Extreme storms. Floods. Heat waves. As the climate warms in the U.S., some parts of the South are feeling the effects first and worst.

So Leo Woodberry, pastor of Kingdom Living Temple in Florence, South Carolina, says that as the country acts to limit global warming, “It’s very important that the voices of frontline communities … that our voices are heard in terms of solutions and implementation.”

Woodberry helped spearhead a policy platform called Southern Communities for a Green New Deal. It’s backed by more than 150 organizations.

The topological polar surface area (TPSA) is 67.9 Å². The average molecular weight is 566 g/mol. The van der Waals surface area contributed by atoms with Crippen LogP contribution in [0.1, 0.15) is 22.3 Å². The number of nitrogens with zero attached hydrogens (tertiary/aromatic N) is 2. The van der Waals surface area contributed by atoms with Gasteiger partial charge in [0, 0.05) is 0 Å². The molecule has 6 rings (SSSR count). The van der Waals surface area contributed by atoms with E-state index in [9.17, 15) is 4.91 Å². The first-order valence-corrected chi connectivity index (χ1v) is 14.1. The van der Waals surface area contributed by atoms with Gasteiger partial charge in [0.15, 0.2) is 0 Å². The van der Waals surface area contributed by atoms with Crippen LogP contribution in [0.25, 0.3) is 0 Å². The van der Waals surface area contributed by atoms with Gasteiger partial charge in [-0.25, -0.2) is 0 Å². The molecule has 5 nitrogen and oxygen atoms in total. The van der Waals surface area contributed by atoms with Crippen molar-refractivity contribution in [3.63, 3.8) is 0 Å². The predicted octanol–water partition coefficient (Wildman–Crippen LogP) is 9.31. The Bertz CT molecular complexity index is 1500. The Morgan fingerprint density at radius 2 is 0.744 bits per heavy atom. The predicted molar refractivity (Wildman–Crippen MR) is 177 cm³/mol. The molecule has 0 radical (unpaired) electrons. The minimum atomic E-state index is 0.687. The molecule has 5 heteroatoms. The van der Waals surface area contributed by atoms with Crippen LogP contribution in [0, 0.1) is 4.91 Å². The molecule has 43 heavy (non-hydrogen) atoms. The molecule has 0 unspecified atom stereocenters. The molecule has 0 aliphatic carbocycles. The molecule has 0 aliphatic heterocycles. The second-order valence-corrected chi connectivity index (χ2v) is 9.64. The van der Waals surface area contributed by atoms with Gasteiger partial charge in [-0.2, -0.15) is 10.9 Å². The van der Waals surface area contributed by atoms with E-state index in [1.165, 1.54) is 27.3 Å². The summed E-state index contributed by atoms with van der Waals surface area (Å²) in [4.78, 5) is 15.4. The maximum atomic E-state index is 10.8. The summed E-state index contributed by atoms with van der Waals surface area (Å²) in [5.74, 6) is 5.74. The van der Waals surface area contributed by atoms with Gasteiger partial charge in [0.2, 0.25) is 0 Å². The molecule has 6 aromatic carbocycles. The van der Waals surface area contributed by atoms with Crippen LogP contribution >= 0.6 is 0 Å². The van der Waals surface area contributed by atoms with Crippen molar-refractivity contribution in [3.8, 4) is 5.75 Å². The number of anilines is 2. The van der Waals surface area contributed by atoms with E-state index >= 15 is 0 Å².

It calls on politicians to adopt a holistic approach to climate action that empowers marginalized communities in the south.

“We very much advocate for community control … when it comes towards building a clean renewable energy economy,” Woodberry says.

For example, small-scale solar projects can provide people with lower bills and more of a say in how they get their energy.

The platform also calls for protecting the region’s forests from logging and developing nature-based local industries instead.

Woodberry says the country has an opportunity now to limit global warming, while also empowering vulnerable communities.

Reporting credit: Sarah Kennedy/ChavoBart Digital Media